“It came as something of a shock . . . to discover that for over thirty years of writing my attention has turned again and again to the same unvarying gamut of sounds and images. I wish I hadn’t noticed this. In fact, it became an embarrassment and I began to wonder if I should file A CATALOGUE OF PERSONAL OBSESSIONS. And my agent was once heard to moan aloud . . . “Oh God, Findley – not more rabbits!“
-introduction, Dinner Along The Amazon, Timothy Findley.
I could relate to the discovery of recurring themes, images, character traits, and worse – repeated phrasing I was finding in my stories (had I written this previous, or perhaps it was in a draft somewhere that never came to fruition.) I don’t have thirty something years experience which makes it all the more worrisome. It got me thinking of other things that creep into my fiction over and over again.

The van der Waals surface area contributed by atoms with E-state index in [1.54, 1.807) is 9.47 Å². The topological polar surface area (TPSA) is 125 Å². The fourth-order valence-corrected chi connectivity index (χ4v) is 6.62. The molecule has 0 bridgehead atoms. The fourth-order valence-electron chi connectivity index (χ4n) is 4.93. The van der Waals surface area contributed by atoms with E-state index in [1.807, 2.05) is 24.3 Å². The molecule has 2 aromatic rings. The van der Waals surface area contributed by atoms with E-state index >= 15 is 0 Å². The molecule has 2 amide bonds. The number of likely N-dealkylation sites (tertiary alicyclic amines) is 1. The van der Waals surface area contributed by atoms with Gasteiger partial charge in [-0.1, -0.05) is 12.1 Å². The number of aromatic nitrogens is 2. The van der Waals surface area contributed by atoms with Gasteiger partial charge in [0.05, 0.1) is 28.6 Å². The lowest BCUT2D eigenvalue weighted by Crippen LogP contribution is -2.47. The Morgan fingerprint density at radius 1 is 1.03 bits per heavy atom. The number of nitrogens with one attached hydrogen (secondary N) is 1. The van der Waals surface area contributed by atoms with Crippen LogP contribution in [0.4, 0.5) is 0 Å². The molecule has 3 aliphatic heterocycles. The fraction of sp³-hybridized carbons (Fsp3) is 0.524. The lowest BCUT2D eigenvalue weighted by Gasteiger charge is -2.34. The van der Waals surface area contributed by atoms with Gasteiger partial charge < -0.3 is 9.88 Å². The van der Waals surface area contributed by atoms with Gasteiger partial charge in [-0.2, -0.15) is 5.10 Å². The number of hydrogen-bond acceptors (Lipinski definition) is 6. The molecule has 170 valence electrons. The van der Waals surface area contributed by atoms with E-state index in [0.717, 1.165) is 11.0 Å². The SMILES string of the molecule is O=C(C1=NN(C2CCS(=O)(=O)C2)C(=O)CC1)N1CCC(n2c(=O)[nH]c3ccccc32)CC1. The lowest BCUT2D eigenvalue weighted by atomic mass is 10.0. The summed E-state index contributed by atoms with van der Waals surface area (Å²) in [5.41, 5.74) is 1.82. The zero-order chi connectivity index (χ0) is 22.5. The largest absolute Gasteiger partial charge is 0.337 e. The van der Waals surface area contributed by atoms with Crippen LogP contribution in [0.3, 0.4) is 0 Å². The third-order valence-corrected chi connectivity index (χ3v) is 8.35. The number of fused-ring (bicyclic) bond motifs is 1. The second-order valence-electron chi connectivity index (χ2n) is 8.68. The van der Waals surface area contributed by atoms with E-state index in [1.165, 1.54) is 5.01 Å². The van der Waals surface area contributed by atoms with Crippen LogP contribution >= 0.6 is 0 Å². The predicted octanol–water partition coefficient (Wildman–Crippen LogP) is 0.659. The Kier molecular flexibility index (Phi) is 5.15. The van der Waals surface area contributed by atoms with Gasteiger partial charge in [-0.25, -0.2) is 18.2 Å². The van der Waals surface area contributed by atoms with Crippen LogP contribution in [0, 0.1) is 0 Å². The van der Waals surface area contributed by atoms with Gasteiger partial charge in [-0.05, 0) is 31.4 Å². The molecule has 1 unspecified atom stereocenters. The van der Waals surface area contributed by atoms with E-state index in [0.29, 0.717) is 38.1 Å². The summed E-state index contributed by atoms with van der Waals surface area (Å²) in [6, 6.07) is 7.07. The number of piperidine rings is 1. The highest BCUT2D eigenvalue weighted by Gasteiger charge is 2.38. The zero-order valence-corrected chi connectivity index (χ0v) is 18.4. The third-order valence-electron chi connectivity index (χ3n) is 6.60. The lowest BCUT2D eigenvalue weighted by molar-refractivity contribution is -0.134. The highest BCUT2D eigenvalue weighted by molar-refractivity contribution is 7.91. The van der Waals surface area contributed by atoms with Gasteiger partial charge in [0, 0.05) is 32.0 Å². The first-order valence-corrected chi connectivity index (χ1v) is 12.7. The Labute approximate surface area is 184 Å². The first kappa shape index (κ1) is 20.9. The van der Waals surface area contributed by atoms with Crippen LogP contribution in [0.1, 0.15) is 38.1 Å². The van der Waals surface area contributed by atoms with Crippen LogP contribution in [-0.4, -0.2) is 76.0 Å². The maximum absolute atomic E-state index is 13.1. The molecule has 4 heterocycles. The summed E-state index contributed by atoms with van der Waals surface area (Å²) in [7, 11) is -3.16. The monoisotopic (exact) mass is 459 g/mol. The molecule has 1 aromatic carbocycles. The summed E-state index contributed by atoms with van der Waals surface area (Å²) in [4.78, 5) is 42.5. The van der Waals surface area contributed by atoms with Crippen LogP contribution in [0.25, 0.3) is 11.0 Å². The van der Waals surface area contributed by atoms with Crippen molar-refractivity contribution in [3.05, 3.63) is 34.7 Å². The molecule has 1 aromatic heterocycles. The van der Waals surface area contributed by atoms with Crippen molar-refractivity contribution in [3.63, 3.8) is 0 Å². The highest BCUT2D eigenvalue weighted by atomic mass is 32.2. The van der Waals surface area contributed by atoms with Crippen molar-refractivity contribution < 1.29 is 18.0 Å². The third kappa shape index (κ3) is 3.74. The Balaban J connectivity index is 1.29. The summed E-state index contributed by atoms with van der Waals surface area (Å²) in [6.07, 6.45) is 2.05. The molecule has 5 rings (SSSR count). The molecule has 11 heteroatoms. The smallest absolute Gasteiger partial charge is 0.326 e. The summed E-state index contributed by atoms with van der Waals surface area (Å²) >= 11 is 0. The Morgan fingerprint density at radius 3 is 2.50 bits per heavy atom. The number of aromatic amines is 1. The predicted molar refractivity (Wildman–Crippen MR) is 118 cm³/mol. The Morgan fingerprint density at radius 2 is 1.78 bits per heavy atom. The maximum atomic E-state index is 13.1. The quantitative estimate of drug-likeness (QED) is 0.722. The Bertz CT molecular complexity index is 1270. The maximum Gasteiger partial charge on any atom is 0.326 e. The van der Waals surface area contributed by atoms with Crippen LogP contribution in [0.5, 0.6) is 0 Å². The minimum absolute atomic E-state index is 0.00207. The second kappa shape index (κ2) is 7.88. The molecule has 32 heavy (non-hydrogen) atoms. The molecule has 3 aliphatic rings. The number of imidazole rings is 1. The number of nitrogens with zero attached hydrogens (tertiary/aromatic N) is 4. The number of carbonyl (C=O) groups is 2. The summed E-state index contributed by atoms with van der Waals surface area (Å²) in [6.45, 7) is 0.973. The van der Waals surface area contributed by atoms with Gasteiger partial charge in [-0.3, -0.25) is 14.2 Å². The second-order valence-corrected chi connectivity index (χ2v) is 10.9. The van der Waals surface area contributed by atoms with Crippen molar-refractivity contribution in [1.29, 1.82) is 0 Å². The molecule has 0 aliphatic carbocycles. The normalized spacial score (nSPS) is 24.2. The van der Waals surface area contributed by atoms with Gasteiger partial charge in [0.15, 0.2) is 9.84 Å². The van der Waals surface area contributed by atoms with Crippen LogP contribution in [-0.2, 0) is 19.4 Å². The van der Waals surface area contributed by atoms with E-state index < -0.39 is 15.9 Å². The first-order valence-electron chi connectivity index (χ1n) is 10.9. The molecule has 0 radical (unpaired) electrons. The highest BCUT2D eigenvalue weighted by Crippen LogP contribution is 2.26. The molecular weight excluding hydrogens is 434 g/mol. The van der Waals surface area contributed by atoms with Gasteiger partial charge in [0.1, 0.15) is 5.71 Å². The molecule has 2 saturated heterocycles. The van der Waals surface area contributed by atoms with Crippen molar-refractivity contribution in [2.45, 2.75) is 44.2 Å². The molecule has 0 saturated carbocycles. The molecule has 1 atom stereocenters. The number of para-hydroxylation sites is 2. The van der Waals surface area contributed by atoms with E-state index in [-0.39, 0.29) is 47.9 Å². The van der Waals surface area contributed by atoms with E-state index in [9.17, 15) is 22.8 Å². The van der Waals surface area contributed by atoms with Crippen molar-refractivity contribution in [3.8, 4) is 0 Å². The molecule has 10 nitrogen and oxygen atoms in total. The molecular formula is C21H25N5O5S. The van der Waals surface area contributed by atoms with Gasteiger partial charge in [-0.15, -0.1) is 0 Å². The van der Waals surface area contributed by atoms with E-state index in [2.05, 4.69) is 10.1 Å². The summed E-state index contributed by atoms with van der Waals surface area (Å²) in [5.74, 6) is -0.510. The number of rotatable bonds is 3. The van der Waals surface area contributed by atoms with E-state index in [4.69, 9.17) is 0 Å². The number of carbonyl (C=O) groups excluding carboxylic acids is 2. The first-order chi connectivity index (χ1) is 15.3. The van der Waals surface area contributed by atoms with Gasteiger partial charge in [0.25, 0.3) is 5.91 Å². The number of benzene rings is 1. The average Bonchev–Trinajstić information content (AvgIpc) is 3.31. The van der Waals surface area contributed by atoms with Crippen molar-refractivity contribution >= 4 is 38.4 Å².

Felines have a habit of wandering onto my pages, and yes, many of my human characters are named after cats that have passed.
Recently, I wrote the dialogue tag ‘whispered loudly’ and a bell sounded. I scoured previous stories to find it and exclaimed, “My characters shall whisper loudly no more!”
I thought ‘the rolling waves of nausea’ was rather clever when I first wrote it, but it resurfacing for a third time made me feel sick to my stomach.
Other recurring bits include bars and their regulars, basements and their stairs, meatloaf, and hockey.
“. . . writers are never through with the world they see and hear . . . because it is a world inside their heads, which is the ‘real’ world they write about.”
I suppose the familiar becomes a handle of sorts. There lies the honesty in fiction that is required to make it believable. Too many layers covering up truth kills a story.